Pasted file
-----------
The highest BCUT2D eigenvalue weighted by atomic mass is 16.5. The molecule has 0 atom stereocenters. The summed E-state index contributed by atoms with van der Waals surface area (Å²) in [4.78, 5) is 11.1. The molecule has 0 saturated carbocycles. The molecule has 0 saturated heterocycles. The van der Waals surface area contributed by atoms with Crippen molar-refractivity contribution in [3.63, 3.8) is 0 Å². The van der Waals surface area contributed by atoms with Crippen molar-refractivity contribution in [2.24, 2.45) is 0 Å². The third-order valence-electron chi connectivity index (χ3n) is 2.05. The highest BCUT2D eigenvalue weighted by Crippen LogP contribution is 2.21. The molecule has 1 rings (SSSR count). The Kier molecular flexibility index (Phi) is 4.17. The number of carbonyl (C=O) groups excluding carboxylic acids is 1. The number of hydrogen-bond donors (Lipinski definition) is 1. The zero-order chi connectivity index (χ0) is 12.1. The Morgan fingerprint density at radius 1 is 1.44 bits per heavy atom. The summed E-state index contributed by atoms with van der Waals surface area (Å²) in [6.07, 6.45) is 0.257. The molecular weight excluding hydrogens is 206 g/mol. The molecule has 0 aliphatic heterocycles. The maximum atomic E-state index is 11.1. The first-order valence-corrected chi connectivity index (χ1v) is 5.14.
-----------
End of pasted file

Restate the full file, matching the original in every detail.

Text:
The highest BCUT2D eigenvalue weighted by atomic mass is 16.5. The molecule has 0 atom stereocenters. The summed E-state index contributed by atoms with van der Waals surface area (Å²) in [4.78, 5) is 11.1. The molecule has 0 saturated carbocycles. The molecule has 0 saturated heterocycles. The van der Waals surface area contributed by atoms with Crippen molar-refractivity contribution in [3.63, 3.8) is 0 Å². The van der Waals surface area contributed by atoms with Crippen molar-refractivity contribution in [2.24, 2.45) is 0 Å². The third-order valence-electron chi connectivity index (χ3n) is 2.05. The highest BCUT2D eigenvalue weighted by Crippen LogP contribution is 2.21. The molecule has 1 rings (SSSR count). The Kier molecular flexibility index (Phi) is 4.17. The number of carbonyl (C=O) groups excluding carboxylic acids is 1. The number of hydrogen-bond donors (Lipinski definition) is 1. The zero-order chi connectivity index (χ0) is 12.1. The Morgan fingerprint density at radius 1 is 1.44 bits per heavy atom. The summed E-state index contributed by atoms with van der Waals surface area (Å²) in [6.07, 6.45) is 0.257. The molecular weight excluding hydrogens is 206 g/mol. The molecule has 0 aliphatic heterocycles. The maximum atomic E-state index is 11.1. The first-order valence-corrected chi connectivity index (χ1v) is 5.14.